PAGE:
Outsourcing and using fewer, larger scale hubs could result in charges for independent and smaller multiple pharmacies and there is the potential that the benefits of volume buying will not be passed on to spoke pharmacies. Affordable hub and spoke technology and business models do exist for all pharmacies allowing for a higher the degree of competition and greater share of benefits for spoke pharmacies.
Statements that only 40 per cent of items can go through a pharmacy hub, or that set up for spoke pharmacies will cost £4,000 again appear to have been based on large scale automated hub technology. Affordable and scalable technology designed specifically for smaller independent pharmacies or groups of pharmacies has not been taken into account.
These smaller solutions can and already do process 70 per cent of items through the hub. There are hub solutions for spoke pharmacies that cost hundreds of pounds, not thousands. The estimates quoted in the impact assessment, that technology for dispensing hubs costs in the order of £1-2m are not based on technology available now.
There are lots of factors to take into account, but we think a starting point for hub and spoke requires a capital investment of under £100,000 for a group of three-plus pharmacies, with a combined total of 45,000 items a month, and around 10 square metres of space.
The lack of models considered as part of the assessment also affects the perception of what implementing such models means in terms of a change programme. For example, we are told there would need to be significant staff hours to manage change and training in the spoke pharmacies and a requirement to get people qualified and working at the hub.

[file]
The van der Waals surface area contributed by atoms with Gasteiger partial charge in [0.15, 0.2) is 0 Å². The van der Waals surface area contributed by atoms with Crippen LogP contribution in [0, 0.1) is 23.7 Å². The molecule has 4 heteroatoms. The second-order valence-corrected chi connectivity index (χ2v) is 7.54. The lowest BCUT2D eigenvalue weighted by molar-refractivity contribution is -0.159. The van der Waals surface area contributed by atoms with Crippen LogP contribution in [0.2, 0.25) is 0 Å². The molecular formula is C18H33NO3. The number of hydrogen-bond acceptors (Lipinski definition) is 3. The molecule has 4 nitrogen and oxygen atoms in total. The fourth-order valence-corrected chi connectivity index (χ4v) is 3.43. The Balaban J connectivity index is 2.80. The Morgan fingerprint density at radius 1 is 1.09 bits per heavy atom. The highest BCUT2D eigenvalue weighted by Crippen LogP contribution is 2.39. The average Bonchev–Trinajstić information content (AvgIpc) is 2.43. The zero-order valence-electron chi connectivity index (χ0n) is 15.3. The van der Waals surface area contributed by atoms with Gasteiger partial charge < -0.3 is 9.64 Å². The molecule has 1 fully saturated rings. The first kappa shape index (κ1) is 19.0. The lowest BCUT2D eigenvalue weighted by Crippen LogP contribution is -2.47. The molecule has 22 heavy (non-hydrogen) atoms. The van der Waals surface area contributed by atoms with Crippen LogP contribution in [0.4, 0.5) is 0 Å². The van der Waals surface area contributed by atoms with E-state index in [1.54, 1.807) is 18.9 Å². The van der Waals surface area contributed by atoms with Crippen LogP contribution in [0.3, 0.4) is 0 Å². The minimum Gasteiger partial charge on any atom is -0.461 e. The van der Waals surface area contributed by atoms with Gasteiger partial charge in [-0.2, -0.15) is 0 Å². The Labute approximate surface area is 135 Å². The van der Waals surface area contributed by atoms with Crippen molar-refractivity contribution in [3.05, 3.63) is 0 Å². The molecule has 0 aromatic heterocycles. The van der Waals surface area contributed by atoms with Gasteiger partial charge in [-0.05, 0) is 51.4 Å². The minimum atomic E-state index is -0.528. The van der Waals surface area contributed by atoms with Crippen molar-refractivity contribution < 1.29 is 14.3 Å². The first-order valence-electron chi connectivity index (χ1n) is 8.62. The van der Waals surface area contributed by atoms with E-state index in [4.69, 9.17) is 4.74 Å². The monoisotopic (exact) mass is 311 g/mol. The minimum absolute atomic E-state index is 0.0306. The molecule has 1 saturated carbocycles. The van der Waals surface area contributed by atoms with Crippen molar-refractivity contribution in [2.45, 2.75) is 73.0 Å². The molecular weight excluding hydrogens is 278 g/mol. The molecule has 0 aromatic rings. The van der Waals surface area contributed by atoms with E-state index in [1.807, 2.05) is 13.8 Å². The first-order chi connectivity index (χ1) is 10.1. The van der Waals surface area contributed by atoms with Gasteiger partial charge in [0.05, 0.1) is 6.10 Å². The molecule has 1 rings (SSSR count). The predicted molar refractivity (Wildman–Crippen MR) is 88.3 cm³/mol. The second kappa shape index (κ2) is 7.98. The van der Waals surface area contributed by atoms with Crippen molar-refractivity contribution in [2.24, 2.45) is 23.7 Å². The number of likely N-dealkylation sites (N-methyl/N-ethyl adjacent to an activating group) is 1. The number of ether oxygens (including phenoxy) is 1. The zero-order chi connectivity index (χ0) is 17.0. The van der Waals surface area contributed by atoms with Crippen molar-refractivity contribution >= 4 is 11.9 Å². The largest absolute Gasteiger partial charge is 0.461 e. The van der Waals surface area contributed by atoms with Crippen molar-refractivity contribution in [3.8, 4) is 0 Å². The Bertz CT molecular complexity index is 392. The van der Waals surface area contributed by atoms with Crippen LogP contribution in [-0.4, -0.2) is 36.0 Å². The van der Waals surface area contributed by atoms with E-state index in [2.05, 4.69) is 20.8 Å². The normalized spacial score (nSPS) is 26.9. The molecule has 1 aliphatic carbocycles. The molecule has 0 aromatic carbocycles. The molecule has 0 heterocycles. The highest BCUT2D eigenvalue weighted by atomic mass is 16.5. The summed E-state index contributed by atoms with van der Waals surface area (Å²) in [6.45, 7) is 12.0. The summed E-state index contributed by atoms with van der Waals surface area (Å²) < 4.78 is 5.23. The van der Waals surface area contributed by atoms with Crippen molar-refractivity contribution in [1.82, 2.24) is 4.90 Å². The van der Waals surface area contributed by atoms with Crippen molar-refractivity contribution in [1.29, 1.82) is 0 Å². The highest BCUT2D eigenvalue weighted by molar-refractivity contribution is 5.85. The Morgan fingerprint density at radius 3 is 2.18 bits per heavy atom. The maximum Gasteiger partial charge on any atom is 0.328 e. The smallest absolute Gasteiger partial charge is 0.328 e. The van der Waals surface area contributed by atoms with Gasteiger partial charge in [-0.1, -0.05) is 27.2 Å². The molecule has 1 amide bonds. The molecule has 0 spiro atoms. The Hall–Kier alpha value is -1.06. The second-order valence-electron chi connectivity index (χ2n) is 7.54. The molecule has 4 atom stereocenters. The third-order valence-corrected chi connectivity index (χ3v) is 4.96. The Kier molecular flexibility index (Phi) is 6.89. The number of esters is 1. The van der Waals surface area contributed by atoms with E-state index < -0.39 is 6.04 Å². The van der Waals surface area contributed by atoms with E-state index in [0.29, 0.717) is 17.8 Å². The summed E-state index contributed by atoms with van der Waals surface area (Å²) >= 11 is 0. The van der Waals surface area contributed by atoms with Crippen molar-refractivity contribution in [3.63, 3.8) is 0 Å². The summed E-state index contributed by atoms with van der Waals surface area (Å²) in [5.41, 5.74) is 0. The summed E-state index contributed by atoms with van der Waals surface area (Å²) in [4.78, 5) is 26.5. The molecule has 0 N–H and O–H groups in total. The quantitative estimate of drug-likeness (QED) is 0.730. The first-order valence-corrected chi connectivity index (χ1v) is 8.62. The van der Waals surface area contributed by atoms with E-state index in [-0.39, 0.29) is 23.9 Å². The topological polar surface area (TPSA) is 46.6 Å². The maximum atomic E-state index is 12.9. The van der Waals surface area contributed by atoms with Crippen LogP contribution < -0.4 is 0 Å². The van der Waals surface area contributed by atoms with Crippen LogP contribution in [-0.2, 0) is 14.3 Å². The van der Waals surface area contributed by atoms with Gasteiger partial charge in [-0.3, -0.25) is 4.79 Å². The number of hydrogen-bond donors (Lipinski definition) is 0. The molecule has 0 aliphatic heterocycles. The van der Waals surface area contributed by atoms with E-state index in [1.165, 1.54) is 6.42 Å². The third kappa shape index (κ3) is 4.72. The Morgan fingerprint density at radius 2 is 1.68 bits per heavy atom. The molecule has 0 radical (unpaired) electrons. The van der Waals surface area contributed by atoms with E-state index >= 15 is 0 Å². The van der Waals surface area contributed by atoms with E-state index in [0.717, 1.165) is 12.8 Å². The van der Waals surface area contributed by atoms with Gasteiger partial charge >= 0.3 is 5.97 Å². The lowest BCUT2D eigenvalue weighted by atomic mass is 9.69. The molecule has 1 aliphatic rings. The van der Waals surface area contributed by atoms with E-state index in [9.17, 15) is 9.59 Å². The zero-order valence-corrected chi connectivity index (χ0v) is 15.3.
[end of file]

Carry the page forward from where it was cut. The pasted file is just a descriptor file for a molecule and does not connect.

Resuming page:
While there would undoubtedly be a change to workflows and ways of working, this does not require a significant change or training programme. Centred Solutions technology is so intuitive that staff can be trained in half a day. Pharmacy staff are primarily required for managing prescription data and verification.
There are suggestions that some spoke pharmacies might need a change to their patient medication record (PMR) system in order to be compatible with the hub. This is not necessarily the case – our automated hub and spoke technology can be integrated with all the main PMRs.
Data can be a hotly contested topic. In the 2016 consultation, many respondents raised concerns around patient consent and data protection across different legal entities. Since 2016, Centred Solutions repeat dispensing technology simply plugs straight into the PMR. Patient-sensitive data is only transferred between Centred Solutions software and the PMR provider, is 128-bit encrypted and is never shared with third parties.
The impact assessment makes some great observations around improving patient safety and freeing up time for clinical services. However, it only considers the large scale hub and spoke model, which requires significant investment and is unachievable by most pharmacies. As a result, we believe the costs, statistics and statements made throughout the assessment are not reflective of the technology and business models available and already in use today. We’ll be responding to the consultation along these lines and would welcome the opportunity to speak to the authors of the assessment about the other hub and spoke business models already in use.